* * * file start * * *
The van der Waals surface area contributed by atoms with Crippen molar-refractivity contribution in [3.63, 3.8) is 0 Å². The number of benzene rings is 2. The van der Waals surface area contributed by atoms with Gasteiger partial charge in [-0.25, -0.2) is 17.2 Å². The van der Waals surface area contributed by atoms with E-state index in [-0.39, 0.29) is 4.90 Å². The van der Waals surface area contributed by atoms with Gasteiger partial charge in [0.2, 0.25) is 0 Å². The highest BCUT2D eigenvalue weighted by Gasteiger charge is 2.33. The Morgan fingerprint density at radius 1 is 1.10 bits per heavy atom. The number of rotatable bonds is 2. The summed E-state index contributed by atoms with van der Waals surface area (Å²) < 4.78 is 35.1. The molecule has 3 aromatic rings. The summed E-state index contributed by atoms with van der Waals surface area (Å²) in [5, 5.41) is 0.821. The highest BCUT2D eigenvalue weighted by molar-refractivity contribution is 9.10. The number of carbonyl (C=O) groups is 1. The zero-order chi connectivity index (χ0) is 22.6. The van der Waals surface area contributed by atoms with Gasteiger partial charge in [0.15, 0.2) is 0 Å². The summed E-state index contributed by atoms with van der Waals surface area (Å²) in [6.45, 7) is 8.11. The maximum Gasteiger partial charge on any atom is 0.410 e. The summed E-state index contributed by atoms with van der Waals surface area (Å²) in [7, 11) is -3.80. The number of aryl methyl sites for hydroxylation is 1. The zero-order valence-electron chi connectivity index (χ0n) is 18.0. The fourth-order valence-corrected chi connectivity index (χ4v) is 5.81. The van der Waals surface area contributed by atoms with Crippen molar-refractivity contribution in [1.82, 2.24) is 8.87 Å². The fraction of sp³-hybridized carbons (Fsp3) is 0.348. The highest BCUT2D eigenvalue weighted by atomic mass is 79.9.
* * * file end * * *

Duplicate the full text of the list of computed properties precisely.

The van der Waals surface area contributed by atoms with Crippen molar-refractivity contribution in [3.63, 3.8) is 0 Å². The number of benzene rings is 2. The van der Waals surface area contributed by atoms with Gasteiger partial charge in [-0.25, -0.2) is 17.2 Å². The van der Waals surface area contributed by atoms with E-state index in [-0.39, 0.29) is 4.90 Å². The van der Waals surface area contributed by atoms with Gasteiger partial charge in [0.2, 0.25) is 0 Å². The highest BCUT2D eigenvalue weighted by Gasteiger charge is 2.33. The Morgan fingerprint density at radius 1 is 1.10 bits per heavy atom. The number of rotatable bonds is 2. The summed E-state index contributed by atoms with van der Waals surface area (Å²) < 4.78 is 35.1. The molecule has 3 aromatic rings. The summed E-state index contributed by atoms with van der Waals surface area (Å²) in [5, 5.41) is 0.821. The highest BCUT2D eigenvalue weighted by molar-refractivity contribution is 9.10. The number of carbonyl (C=O) groups is 1. The zero-order chi connectivity index (χ0) is 22.6. The van der Waals surface area contributed by atoms with Gasteiger partial charge in [0.15, 0.2) is 0 Å². The summed E-state index contributed by atoms with van der Waals surface area (Å²) in [6.45, 7) is 8.11. The maximum Gasteiger partial charge on any atom is 0.410 e. The summed E-state index contributed by atoms with van der Waals surface area (Å²) in [7, 11) is -3.80. The number of aryl methyl sites for hydroxylation is 1. The zero-order valence-electron chi connectivity index (χ0n) is 18.0. The fourth-order valence-corrected chi connectivity index (χ4v) is 5.81. The van der Waals surface area contributed by atoms with Crippen molar-refractivity contribution in [1.82, 2.24) is 8.87 Å². The fraction of sp³-hybridized carbons (Fsp3) is 0.348. The highest BCUT2D eigenvalue weighted by atomic mass is 79.9.